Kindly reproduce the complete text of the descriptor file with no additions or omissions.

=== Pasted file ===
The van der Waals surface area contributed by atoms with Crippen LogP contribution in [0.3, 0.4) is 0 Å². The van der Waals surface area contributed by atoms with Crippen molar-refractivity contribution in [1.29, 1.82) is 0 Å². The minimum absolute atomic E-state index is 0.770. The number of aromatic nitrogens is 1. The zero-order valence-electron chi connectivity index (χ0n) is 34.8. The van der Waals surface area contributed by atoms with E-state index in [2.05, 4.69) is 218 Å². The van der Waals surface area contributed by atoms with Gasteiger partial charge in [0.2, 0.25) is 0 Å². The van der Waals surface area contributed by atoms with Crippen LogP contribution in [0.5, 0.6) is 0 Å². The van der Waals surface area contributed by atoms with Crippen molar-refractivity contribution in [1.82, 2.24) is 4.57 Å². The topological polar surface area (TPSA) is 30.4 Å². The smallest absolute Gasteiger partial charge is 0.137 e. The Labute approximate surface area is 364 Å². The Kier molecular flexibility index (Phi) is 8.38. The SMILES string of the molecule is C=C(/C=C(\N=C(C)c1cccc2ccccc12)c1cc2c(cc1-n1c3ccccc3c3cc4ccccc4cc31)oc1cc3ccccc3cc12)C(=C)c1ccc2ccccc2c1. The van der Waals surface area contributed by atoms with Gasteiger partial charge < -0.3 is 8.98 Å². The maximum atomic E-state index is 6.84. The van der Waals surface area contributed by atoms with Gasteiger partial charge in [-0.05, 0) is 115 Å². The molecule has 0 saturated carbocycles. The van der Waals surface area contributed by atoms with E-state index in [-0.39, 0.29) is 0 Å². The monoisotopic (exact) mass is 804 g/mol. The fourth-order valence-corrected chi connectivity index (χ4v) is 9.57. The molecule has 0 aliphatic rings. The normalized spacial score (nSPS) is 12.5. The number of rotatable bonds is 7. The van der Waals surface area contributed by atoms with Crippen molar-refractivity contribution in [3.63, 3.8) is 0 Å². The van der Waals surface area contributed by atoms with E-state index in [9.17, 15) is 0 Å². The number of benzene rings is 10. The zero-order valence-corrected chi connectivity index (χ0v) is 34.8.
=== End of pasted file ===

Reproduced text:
The van der Waals surface area contributed by atoms with Crippen LogP contribution in [0.3, 0.4) is 0 Å². The van der Waals surface area contributed by atoms with Crippen molar-refractivity contribution in [1.29, 1.82) is 0 Å². The minimum absolute atomic E-state index is 0.770. The number of aromatic nitrogens is 1. The zero-order valence-electron chi connectivity index (χ0n) is 34.8. The van der Waals surface area contributed by atoms with E-state index in [2.05, 4.69) is 218 Å². The van der Waals surface area contributed by atoms with Gasteiger partial charge in [0.2, 0.25) is 0 Å². The van der Waals surface area contributed by atoms with Crippen LogP contribution in [0.5, 0.6) is 0 Å². The van der Waals surface area contributed by atoms with Crippen molar-refractivity contribution in [1.82, 2.24) is 4.57 Å². The topological polar surface area (TPSA) is 30.4 Å². The smallest absolute Gasteiger partial charge is 0.137 e. The Labute approximate surface area is 364 Å². The Kier molecular flexibility index (Phi) is 8.38. The SMILES string of the molecule is C=C(/C=C(\N=C(C)c1cccc2ccccc12)c1cc2c(cc1-n1c3ccccc3c3cc4ccccc4cc31)oc1cc3ccccc3cc12)C(=C)c1ccc2ccccc2c1. The van der Waals surface area contributed by atoms with Gasteiger partial charge < -0.3 is 8.98 Å². The maximum atomic E-state index is 6.84. The van der Waals surface area contributed by atoms with Gasteiger partial charge in [-0.05, 0) is 115 Å². The molecule has 0 saturated carbocycles. The van der Waals surface area contributed by atoms with E-state index in [-0.39, 0.29) is 0 Å². The monoisotopic (exact) mass is 804 g/mol. The fourth-order valence-corrected chi connectivity index (χ4v) is 9.57. The molecule has 0 aliphatic rings. The normalized spacial score (nSPS) is 12.5. The number of rotatable bonds is 7. The van der Waals surface area contributed by atoms with Crippen molar-refractivity contribution in [3.63, 3.8) is 0 Å². The van der Waals surface area contributed by atoms with E-state index in [9.17, 15) is 0 Å². The number of benzene rings is 10. The zero-order valence-corrected chi connectivity index (χ0v) is 34.8.